Indiana Sen. Mike Braun, who is likely to become his home state’s next governor, said Trump needs someone who thinks like him politically, so the two don’t differ on policy issues, as well as someone ready to become president if required.

“I think someone’s going to have to be on the same wavelength politically, for sure,” Braun said. “I think I’ve heard him say that he wants somebody ready to step into the role if necessary. I think the loyalty factor is something he’s always stressed.”

Alabama Sen. Katie Britt said that no matter who Trump picks off his short list, Republicans will win back the Oval Office in November.

“Every senator on the list is outstanding,” Britt said. “And I’ll be excited about the good things that we’re going to be able to do with him back in office and us in control of the Senate.”

When asked his opinion of Trump’s VP short list, Sen. Chuck Grassley of Iowa said, “I haven’t seen anybody on the list that I would object to.”

Louisiana Sen. John Kennedy said he wouldn’t comment on specific contenders, but added “all the names I’ve heard mentioned seem to be good people.”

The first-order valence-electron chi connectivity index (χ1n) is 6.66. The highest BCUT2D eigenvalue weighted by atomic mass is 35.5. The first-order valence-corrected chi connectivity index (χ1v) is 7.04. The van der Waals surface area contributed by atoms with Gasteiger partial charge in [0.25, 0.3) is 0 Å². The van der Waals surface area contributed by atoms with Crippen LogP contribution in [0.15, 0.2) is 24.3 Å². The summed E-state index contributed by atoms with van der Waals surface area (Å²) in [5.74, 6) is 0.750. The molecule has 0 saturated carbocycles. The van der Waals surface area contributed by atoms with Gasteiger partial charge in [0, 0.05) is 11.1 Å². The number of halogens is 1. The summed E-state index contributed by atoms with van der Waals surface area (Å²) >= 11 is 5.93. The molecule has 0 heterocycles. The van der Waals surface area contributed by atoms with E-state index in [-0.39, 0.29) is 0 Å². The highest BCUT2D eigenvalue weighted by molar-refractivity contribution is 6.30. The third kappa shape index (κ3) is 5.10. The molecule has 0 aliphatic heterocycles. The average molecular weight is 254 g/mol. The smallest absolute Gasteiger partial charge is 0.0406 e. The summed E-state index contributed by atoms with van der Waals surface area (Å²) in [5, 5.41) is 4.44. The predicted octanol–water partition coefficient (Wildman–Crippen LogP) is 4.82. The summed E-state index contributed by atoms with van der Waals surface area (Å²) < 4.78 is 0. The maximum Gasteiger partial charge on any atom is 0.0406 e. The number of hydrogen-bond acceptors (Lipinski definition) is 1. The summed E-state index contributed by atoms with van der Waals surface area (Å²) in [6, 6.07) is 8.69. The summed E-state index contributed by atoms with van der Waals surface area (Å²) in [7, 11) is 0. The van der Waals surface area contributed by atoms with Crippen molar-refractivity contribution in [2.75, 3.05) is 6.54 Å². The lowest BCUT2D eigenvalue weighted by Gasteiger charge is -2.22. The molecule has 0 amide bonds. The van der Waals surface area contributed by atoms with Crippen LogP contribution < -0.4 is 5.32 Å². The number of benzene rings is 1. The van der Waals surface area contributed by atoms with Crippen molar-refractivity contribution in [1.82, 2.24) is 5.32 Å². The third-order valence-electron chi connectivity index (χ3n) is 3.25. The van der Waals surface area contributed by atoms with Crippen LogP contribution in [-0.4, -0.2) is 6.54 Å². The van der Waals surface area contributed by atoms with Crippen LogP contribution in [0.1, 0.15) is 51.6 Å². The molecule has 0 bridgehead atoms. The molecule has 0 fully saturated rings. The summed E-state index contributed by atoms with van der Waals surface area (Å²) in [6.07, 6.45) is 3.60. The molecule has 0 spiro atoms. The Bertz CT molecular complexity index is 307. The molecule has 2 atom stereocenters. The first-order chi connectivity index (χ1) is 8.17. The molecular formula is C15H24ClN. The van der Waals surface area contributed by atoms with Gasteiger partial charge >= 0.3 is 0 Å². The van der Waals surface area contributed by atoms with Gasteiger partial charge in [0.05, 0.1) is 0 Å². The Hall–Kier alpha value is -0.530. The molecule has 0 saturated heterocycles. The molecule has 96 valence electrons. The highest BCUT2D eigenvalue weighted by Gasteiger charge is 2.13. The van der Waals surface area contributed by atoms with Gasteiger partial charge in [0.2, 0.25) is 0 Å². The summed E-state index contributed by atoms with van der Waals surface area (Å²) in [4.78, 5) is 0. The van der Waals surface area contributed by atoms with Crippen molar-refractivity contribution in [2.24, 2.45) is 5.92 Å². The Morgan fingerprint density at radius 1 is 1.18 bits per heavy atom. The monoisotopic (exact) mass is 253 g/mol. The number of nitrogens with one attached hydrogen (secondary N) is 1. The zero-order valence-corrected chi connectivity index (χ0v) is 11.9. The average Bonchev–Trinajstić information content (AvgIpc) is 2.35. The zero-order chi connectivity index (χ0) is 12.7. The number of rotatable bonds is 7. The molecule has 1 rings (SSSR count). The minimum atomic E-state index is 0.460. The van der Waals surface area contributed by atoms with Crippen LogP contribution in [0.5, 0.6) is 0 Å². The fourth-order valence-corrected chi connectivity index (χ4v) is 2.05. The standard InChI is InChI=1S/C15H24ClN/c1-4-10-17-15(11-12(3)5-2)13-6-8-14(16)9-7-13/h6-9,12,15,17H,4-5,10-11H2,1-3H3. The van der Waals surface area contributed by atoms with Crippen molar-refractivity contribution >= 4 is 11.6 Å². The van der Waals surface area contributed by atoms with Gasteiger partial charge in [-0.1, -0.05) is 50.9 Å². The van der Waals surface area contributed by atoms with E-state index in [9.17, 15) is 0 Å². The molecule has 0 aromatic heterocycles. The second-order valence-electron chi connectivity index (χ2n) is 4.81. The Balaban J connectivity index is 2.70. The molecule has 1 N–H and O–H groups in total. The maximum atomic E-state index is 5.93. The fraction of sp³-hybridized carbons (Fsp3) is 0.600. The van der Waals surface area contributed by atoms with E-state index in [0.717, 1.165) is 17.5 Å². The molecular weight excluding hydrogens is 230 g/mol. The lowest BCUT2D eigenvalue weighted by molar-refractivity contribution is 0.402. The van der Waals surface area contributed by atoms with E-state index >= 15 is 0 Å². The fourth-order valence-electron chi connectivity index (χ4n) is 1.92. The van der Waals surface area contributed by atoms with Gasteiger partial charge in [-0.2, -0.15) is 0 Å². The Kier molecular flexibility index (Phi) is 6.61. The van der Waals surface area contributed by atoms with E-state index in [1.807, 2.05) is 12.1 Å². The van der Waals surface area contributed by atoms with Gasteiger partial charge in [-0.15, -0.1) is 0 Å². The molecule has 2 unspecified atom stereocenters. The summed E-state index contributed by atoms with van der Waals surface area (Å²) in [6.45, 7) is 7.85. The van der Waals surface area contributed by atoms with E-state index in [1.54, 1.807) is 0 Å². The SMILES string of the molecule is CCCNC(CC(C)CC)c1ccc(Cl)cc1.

“But what counts is what President Trump thinks, and I don’t have the slightest idea who he’s gonna pick,” Kennedy said.

A sitting senator

Republican senators who spoke to States Newsroom appeared mostly unfazed by the possibility that a vice presidential pick could be from among their ranks — even if that lowers what could be a very narrow majority in the Senate come January.

Capito said she thinks a Republican majority will likely remain safe even if Trump chooses one of her colleagues as his running mate.

“I think the ones he’s talking about are from pretty red states, but you know, you’re always concerned about that,” Capito said. “But I think it would be great to have a colleague who was in the Senate with me be our vice president.”

Braun said that Trump might want to consider the polling of several key races for the Senate before picking his nominee.